When the pupil reaches the physics class, sometime during the last three years of his common school life, his instincts are further developed, the capacity for the abstract is greater, there is a love of knowledge for knowledge's sake, and more than all else there is + an opportunity to mold these tendencies into a mental fabric capable of functioning independently as it should.

(II) With reference to the subject matter, the method of a science should be determined by the amount of material to be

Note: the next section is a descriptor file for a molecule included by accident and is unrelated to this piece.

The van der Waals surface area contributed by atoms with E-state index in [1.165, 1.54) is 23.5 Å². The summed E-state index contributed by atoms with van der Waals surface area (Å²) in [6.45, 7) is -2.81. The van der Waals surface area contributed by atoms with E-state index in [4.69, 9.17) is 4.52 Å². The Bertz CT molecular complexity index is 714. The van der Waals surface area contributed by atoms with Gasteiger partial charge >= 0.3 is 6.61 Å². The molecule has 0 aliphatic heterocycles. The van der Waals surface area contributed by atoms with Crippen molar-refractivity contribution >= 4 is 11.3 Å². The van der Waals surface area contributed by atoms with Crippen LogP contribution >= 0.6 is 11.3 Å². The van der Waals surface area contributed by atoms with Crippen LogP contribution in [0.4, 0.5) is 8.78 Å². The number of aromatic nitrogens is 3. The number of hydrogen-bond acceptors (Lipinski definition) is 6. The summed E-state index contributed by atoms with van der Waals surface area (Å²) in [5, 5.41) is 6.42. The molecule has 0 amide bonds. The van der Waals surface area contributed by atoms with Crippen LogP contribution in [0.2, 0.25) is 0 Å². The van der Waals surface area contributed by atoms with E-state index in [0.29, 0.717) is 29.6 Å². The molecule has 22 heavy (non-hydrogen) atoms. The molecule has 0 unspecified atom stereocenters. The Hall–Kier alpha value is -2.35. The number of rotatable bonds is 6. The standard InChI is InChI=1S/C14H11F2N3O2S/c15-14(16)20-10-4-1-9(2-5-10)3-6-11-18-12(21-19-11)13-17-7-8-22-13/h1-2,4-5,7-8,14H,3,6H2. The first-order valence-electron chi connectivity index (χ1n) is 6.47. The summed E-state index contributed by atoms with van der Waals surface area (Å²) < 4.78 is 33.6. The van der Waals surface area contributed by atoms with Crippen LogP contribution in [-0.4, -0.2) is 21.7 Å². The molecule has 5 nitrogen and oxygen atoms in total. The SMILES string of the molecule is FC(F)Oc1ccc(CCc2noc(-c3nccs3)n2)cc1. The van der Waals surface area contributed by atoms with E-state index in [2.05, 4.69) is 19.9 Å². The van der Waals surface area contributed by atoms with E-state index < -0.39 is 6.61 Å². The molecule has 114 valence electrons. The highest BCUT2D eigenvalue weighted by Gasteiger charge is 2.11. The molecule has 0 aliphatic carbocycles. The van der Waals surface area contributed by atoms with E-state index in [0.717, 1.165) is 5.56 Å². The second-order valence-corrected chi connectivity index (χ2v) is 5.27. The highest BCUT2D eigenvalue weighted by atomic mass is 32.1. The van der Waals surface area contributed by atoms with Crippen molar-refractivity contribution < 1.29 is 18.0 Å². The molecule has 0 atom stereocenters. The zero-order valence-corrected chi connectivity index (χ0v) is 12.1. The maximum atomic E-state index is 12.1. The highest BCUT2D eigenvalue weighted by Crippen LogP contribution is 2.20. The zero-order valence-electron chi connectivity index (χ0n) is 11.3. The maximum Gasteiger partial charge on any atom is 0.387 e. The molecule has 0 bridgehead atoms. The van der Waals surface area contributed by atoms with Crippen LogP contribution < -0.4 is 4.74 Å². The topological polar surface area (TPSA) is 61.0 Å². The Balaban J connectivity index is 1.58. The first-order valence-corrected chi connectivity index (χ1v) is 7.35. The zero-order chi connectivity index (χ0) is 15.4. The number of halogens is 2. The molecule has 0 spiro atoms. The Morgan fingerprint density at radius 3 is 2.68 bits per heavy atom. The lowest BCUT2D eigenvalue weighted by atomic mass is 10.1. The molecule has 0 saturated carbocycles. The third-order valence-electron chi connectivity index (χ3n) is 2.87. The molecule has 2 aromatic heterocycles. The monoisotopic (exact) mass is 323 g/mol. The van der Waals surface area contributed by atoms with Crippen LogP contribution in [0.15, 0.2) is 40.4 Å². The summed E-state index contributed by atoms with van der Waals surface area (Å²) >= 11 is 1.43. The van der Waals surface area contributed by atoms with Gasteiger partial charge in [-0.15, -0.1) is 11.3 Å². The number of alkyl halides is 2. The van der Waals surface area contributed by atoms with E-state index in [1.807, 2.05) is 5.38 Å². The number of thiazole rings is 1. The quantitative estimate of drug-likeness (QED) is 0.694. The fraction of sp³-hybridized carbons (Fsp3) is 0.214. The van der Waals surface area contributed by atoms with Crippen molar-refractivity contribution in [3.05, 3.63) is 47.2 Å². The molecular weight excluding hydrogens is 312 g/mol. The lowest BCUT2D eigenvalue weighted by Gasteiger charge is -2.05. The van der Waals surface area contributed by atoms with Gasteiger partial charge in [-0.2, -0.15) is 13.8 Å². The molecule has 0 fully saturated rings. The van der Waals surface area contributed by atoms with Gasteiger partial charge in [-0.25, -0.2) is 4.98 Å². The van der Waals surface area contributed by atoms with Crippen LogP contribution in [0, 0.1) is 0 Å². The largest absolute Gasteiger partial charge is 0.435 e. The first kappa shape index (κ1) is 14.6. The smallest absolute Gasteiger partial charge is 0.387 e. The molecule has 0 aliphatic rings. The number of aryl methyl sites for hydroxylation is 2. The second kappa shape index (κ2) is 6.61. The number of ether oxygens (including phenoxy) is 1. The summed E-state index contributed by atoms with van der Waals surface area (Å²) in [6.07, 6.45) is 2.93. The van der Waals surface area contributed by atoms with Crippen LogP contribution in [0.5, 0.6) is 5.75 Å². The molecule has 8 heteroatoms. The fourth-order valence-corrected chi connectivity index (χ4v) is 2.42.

covered, and the nature of the material. The sciences within themselves are radically different. Take for example physics and chemistry. Physics deals with facts of common experience; balloons, pumps, pulleys, electric lights, telegraphs, musical instruments, thermometer, magnifying glasses, etc. On the other hand chemistry does not deal with objects of everyday experience. It takes up such subjects as oxygen, hydrogen, solution, ionization, valence, neutralization, etc. Physics appeals to the longing to know the why of a mechanism or phenomenon. Chemistry appeals to the longing to do things, to make things happen. Chemistry is more descriptive than physics. Physics has a greater variety of laws and methods. The concrete point of contact is more often formed in the laboratory in chemistry, while in physics it is more often taken from the pupil's experience. These things can not but determine in large part the method of instruction to be used.